ALBUM: “Elephant” by The White Stripes
RELEASE YEAR: 2003
LABEL: This Man Records
BEST TRACKS: “Ball and Biscuit”, “The Hardest Button to Button” and “Seven Nation Army”
No album embodies the early 2000s garage rock revival better than “Elephant.” Meg and Jack White clearly put their all into it, as it’s often heralded as the White Stripes’ best release.
As the sounds from ’60s rock were coming back into style, the duo set out to record “Elephant” on retro equipment to achieve a more organic sound. Produced in Liam Watson’s Toe Rag Studio in London, none of the equipment was from later than 1963. You can find the words, “No computers were used during the writing, recording, mixing, or mastering of this record” on the inside of the LP cover.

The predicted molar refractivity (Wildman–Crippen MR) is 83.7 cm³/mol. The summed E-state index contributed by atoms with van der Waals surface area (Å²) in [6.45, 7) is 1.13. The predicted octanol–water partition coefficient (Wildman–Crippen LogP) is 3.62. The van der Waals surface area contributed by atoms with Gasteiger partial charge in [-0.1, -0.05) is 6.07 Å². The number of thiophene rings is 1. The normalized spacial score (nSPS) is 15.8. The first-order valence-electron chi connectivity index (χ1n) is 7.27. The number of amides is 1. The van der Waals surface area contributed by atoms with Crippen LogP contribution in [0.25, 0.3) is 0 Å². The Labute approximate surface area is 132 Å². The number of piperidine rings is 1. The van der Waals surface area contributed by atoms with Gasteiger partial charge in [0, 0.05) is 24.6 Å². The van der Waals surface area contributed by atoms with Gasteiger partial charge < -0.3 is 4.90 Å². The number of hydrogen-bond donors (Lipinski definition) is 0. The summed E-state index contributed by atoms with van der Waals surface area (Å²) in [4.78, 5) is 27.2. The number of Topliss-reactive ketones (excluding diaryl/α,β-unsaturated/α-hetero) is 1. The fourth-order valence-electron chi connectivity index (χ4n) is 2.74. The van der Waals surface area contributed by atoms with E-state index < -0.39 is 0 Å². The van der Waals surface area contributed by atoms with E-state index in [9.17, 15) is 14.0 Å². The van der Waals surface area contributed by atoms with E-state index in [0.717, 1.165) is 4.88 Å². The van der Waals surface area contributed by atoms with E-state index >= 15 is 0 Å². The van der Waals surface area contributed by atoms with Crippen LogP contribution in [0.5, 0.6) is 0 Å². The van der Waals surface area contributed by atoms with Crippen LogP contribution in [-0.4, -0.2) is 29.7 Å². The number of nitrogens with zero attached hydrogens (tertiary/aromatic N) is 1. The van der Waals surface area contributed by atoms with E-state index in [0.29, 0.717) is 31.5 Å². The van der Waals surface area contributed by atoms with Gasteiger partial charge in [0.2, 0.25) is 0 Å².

The result was worth their tedious analog methods. Cutting blues, hard-hitting punk, and an incredible sense of rhythm make “Elephant” an unforgettable album. Jack White’s forceful voice slides across each song with impassioned intensity, complimenting his gutsy guitar playing. Songs like “Little Acorn” and “Girl, You Have No Faith In Medicine” have a twinge of metal to them, showing off the White’s mastery of hard rock. “Ball and Biscuit” stands out as a bluesy epic as screeching riffs stretch across seven minutes of pure hysteria.
Meanwhile, “You’ve Got Her In Your Pocket,” an acoustic, romantic song, exposes Jack’s softer side. “In the Cold, Cold Night” follows a similar trend, featuring a rare snippet of Meg’s singing. And, of course, who can forget “Seven Nation Army,” containing one of the most recognizable “basslines” ever made (it’s actually a semi-acoustic guitar hooked up to a pitch shift pedal).
“Elephant” is filled to the brim with goodness. It’s not only the quintessential White Stripes album, but it also defines an entire era of music perfectly.
– DJ Butter